Council briefs: City shaves tax increase

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The city’s property tax rate increase this year will be smaller than originally predicted.

The city had originally budgeted to increase the property tax rate by 1.24 per cent.
“I am pleased to confirm that it will be slightly lower,” said senior administrative officer Sheila Bassi-Kellett on Monday at a municipal services committee meeting as councillors were considering a bylaw that would enact the mill rates for the year.

The increase would be 0.02 smaller, at 1.22 per cent. She said the change is due to higher than expected property assessment values. A 1.22-per-cent increase would mean an additional $7 in taxes for a property valued at $100,000, according to the city.

The bylaw to set mill rates passed first reading Monday and still needs to pass two more readings before it is finalized.

Fee increase goes ahead
The city will go ahead with raising various fees to use recreational facilities by three per cent, despite a last-minute attempt by Coun. Rebecca Alty to halt the change.
Alty moved a motion Monday to amend a bylaw to remove the three per cent fee increase. She said council needs to review its philosophy on increasing fees yearly, which the city has done to deal with rising inflation, utilities and staff costs. “I appreciate that administration feels that we have to increase three per cent every year, we are not seeing the benefit,” she said.

Jeff Dalley, the city’s director of corporate services shown at a meeting in April, said he couldn’t quickly provide an estimate of how much a councillor’s proposal to scrap a user fee increase this year would cost the city in revenue.
Shane Magee/NNSL photo

Jeff Dalley, the city’s director of corporate services, said he couldn’t provide an immediate estimate of how much revenue scrapping the change would cost the city this year.

Councillors worried about going ahead without a clear idea of the financial impact. Coun. Adrian Bell said he believed the issue deserves a further look – at a later point.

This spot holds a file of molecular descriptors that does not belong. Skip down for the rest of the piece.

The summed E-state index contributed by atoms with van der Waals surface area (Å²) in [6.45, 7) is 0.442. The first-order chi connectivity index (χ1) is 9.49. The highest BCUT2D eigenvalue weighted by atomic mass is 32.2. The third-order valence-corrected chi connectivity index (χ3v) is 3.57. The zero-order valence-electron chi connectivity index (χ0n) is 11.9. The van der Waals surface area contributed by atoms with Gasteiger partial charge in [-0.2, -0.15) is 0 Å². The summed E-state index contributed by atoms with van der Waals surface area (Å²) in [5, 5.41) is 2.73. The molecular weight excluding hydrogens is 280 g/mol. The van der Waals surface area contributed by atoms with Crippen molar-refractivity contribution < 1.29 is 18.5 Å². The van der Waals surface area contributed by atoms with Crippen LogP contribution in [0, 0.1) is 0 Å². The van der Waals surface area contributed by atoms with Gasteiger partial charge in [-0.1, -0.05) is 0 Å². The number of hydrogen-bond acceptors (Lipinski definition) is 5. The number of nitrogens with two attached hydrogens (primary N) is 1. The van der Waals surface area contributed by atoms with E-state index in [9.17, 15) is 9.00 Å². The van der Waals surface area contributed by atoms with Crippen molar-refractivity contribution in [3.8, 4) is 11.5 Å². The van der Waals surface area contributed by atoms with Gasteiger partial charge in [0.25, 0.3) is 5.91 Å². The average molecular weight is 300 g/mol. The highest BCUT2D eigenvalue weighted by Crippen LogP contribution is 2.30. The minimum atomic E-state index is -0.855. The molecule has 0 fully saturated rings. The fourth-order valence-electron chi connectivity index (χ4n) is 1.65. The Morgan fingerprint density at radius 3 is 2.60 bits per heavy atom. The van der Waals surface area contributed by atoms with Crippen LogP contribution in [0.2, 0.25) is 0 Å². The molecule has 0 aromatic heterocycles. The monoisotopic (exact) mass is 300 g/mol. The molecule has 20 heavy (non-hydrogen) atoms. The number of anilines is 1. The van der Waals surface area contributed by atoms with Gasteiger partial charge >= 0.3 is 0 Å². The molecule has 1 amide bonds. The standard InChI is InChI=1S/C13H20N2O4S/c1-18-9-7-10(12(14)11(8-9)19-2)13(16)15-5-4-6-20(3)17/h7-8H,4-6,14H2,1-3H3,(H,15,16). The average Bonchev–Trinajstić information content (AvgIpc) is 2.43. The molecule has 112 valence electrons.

Coun. Linda Bussey agreed. “Every year we talk extensively about fees,” she said. “I think we need to have a way to have that conversation once and for all.”

Coun. Niels Konge was the only councillor to vote with Alty for scrapping the fee increase. “I hear a lot of the user groups – they can’t get more time, they’re having fees increasing all the time, they’re challenged to be efficient and competitive with all the other user groups and they’re seeing increases they have to pass on to their membership. Especially with the kids I feel that we could help them out,” he said.

Her move to amend the bylaw failed in a 6-2 vote though the issue will likely arise again within the next year.

The bylaw also included an increase to the medical transfer fee, which applies when city ambulances transport people to and from medevac flights and Stanton Territorial Hospital or between other health-care facilities.

The fee is charged to the GNWT and will increase from $475 to $700 in 2018. The fee will rise to $1,100 by 2020, which is expected to cover the cost of the service.

Of bike lanes and bylaws
Should cyclists be able to drive on the roadway if a separate bike path, like through Old Town, is provided?

It’s a question Coun. Julian Morse raised Monday in asking for city staff to review portions of the Highway Traffic bylaw dealing with cyclists. Morse also said rules need to be clearly communicated to residents.

Coun. Adrian Bell suggested the work be incorporated into a larger city review of its multi-use pathway plans.

But staff hinted the work may take some time due to other priorities. “It’s a little daunting, let’s put it that way,” said senior administrative officer Sheila Bassi-Kellett about the workload staff are facing.

Mayor Mark Heyck pointed out the Motor Vehicles Act, territorial legislation, would supersede city bylaws so the city must work within that legislation.